While some writers may shy away from something that focuses on video games, I would ask you look past that and give this series a shot. The way these three break down story and the role of the viewer/reader/player each week is well worth the time to any writer or creator.

Totally Rad Show -

The Totally Rad Show, in spite of having a ridicules name, is a still a great resource for writers, especially movie writers. This daily series hosted by Alex Albrecht, Dan Trachtenberg and Jeff Cannata (with camera man Mike) break down movies, TV shows, and video games. While a fairly standard review show, it benefits from having a few years under it's belt and host that play off each others weaknesses. Coming from different backgrounds and having different taste allows the viewer to get varying opinions on the TV shows and movies of the day.

If you don't have the time or money to see every movie that comes out or watch every show, I recommend a site like this that will allow you to learn about what works and what doesn't in a work you would have missed.

Shut Up & Sit Down-

I'm a a relative new comer to this series. I had seen this show drifting around on the web and liked it a lot. Thankfully it's now on Penny Arcade and updates twice a month. The series is run by two Englishmen, Paul and Quin, who review table top boardgames.

The reason why I put this on the list is because they often delve deeper than whether or not the game is fun. They analyze it's aesthetic and mechanics in relation to it's wider presentation. They discuss things in a way to ask if the game has a coherent narrative and the types of stories the games will tell. Most importantly by breaking down the parts of an item into bits and pieces it gives us insights into building a coherent world. I'd recommend it to anyone interested in game design or world building.

Databases, Wiki's and Inspiration 


SCP Foundation -

If you've never checked out that site, do it now. It's brilliant. . Each link on the site is a file from a fictional organization that deals with the paranormal, and each is written by a different author. They all deal with amazing and inventive concepts and creative ways around the structure demanded by the site. They've gone through a few redesigns, but when I first saw the site there was over a thousand SCPs, and I read nearly every one of them, a few a day until I had worked through the entire site.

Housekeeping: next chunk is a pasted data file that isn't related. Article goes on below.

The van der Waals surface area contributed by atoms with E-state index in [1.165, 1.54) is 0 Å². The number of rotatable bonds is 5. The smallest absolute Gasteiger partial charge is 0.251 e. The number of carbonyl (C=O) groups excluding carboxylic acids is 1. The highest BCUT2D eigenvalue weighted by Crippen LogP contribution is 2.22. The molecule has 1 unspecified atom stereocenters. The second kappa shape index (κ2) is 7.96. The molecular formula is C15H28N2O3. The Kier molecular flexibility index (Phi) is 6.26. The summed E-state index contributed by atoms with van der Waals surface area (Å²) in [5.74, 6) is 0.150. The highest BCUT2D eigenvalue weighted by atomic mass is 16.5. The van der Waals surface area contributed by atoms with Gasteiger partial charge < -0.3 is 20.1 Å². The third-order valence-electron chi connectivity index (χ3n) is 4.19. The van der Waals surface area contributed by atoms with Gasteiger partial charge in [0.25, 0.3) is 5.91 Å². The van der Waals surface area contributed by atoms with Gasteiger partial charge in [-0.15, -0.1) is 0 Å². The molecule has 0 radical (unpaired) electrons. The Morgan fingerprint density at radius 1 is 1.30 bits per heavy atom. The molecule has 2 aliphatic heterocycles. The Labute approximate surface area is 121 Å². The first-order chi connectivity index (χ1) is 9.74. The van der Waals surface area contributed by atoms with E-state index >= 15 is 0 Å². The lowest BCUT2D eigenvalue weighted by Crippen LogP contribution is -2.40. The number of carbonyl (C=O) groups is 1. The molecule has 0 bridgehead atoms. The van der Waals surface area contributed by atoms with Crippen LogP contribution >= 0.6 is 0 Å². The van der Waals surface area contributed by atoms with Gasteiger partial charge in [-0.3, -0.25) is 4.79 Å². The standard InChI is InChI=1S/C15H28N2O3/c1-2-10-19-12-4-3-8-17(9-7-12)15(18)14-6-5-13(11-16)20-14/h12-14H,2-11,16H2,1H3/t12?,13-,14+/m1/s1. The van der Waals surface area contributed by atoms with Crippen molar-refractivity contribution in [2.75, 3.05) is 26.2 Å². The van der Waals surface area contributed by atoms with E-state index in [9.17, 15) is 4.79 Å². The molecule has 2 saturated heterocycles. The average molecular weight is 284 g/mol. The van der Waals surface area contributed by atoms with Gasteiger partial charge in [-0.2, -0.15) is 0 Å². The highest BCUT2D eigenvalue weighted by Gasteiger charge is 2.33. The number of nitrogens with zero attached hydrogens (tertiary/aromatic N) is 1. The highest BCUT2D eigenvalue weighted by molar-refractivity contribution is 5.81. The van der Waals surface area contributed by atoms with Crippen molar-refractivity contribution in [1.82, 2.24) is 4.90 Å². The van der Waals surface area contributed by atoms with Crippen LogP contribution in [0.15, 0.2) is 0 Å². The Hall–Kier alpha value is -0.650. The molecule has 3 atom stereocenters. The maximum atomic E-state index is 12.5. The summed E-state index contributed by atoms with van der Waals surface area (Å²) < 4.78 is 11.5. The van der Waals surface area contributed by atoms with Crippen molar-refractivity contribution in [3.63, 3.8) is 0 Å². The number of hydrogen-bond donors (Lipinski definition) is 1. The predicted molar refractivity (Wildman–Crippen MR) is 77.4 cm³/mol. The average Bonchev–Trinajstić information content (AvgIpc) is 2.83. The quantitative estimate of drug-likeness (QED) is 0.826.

TV Tropes -

I almost put this site in a category of it's own. This is one of the best sights for a new writer. While it is a dangerous rabbit hole that can take weeks to claw your way out of, the simple amount of information on this sight makes it a worthy addition to anyone's list of bookmarks.

Every genre, every character, every plot is covered in depth. Those digging deeper will find a healthy community and a database of fiction related quotes that rivals any found on the web.

I warn you, explore this sight in moderation. I promise you it will be well worth it.

 Wiki Sci-Fi -

This is one of the many useful wiki's on Whatever genre you're in to, you can find a wiki for it on Wikia. Because I spend a lot of my time in Sci-Fi circles, this is the one I use the most. A great source for story ideas, creatures and spotting cliches.

FicSpecies -

Another Wikia that focuses on fictional species. Whether you prefer fantasy or sci-fi you can find something here to get the creative juices flowing.

Superpower Wiki -

Yep, another Wikia. While you may not be a comic book writer, super powers are a great resource for ideas for magic systems and sci-fi species. Well worth a look.

Monstropedia -

Similar to FicSpecies this sight focuses on monsters from movies, myths and legends. A great resource for fantasy and sci-fi writers.

Time Ref -

I haven't had a lot of time with this website, but I'm going to throw it on the list anyway. This sight is a resource aimed at kids and adults that breaks down the life style of those in the middle ages. A great resource for fantasy writers or sci-fi writers wanting to depict a primitive culture.

Concept Art


-                 -


Both of these sites are great sources of inspiration for writers of any genre. I have an entire folder on my computer of images that I flip through any time I need inspiration. I think that writer's should fill their brains with images of creatures and scenery and architecture. When you write you brain is breaking apart pieces of information and rebuilding them into something new. While you may be looking at a painting of a Gothic church today, tomorrow your brain may re-purpose that as the interior of a space ship. Great websites to generate ideas.


That's the list so far. I hope you found something to help you in your writing endeavors. If I've missed a sight you love let me know in the comments. I'm always on the lookout for a new resource, so don't be selfish. Share the sites that have helped you.


No comments:

Post a Comment